Part 15 - Preston by the river
There has been a bridge here since 1403, but the present one dates from 1782. It was doubled in width during the 2nd World War. The bridge carries the A6, which was the main London to Carlisle road, before completion of the M6.
Just downstream of London Road Bridge, the River Darwen joins the Ribble. This view is taken looking across the Ribble, up the Darwen. Although little is known about it, there was a Roman settlement here, on the banks of the River Darwen.
Just downstream from here the river becomes tidal - although exceptionally high tides can raise the level of the river as far upstream as Brockholes Bridge .
Although never a major port, Preston pioneered roll on roll off ferry transport. Albert Edward Dock opened in 1892 - at that time it was the largest single dock in the country. In 1948 the dock was the first to introduce roll on roll off traffic. By the 1960s the port held the record for the handling the largest amount of container and ferry traffic. Traffic reached a peak in 1968, when 500 dockers were employed and 1,437,000 tons of unit load trade passed through the port (16% of the UK total).
Cotton and wood pulp were the most important cargoes landed here. As the size of ships increased, fewer could use the dock. At the same time, the import of traditional cargoes decreased, and the cost of dredging silt from the channel increased. The early post-war advantage of being the pioneer in roll on roll off operations was lost to competing ports which could offer faster turn round time. In the 90 year history of the port, it only made a profit in 17 years. In 1979 the decision was made to redevelop the site.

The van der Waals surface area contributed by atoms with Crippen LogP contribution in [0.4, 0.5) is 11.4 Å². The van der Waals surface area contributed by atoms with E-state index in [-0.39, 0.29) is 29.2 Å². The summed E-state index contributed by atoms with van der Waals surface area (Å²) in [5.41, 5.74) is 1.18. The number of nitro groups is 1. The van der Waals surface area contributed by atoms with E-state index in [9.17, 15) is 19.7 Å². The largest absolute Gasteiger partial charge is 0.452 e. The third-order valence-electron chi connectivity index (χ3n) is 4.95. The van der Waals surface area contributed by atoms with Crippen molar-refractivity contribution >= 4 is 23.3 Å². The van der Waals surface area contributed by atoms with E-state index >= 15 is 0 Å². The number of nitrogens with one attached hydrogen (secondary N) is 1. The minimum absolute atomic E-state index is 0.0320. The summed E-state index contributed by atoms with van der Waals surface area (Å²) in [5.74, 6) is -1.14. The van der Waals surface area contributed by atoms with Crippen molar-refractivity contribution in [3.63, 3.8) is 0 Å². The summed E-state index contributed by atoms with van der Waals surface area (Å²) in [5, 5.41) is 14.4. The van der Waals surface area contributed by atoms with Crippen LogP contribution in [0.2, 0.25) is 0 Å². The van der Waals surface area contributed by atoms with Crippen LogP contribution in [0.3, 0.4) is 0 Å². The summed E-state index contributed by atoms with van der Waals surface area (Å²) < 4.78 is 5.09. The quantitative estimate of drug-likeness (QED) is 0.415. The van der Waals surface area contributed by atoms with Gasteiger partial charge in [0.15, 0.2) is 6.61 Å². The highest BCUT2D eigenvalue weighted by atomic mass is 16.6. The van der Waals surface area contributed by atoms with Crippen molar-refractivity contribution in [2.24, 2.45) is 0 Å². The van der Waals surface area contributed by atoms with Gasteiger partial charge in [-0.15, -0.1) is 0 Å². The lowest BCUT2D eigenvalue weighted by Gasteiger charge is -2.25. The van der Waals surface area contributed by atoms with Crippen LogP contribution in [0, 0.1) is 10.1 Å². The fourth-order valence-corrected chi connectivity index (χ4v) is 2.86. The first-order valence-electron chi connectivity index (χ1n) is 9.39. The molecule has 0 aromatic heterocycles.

Many thanks to Paul Dawson for providing information about the docks. His father was a river pilot, his mother worked for Northern Ireland Ferries and his grandfather, who also worked worked at the port, wrote an autobiography, "Preston Port Revisited."The docks are now home to pleasure craft, and the surrounding waterside areas house a retail park, multiplex cinema, housing, offices and light industrial units. More details of the businesses and leisure facilities are provided by this web site.
As the river is tidal here, lock gates are needed to maintain the level of water in the dock. Here the outer gates are seen from the river side.
This is the view in the opposite direction, from almost the same point as the last photograph.
One and a half miles further downstream, to the north, Savick Brook joins the Ribble. The Ribble Link Trust worked hard for this to be the basis of a new length of canal, to join the Lancaster Canal, north of Preston, to what is now known as the Rufford Branch of the Leeds and Liverpool Canal. The link opened in July 2002, but it is not a new idea - nearly 200 years ago there was a tramway link.
This will house approximately 30 locomotives (steam, diesel and electric) formerly in the collection of Steamport, Southport. These will be on display in a purpose built museum, or used to pull trains along the 1.5 miles track of the former docks railway.
River Ribble Part 14
River Ribble Part 16
River Ribble index page. Graham and Lin Dean's home page.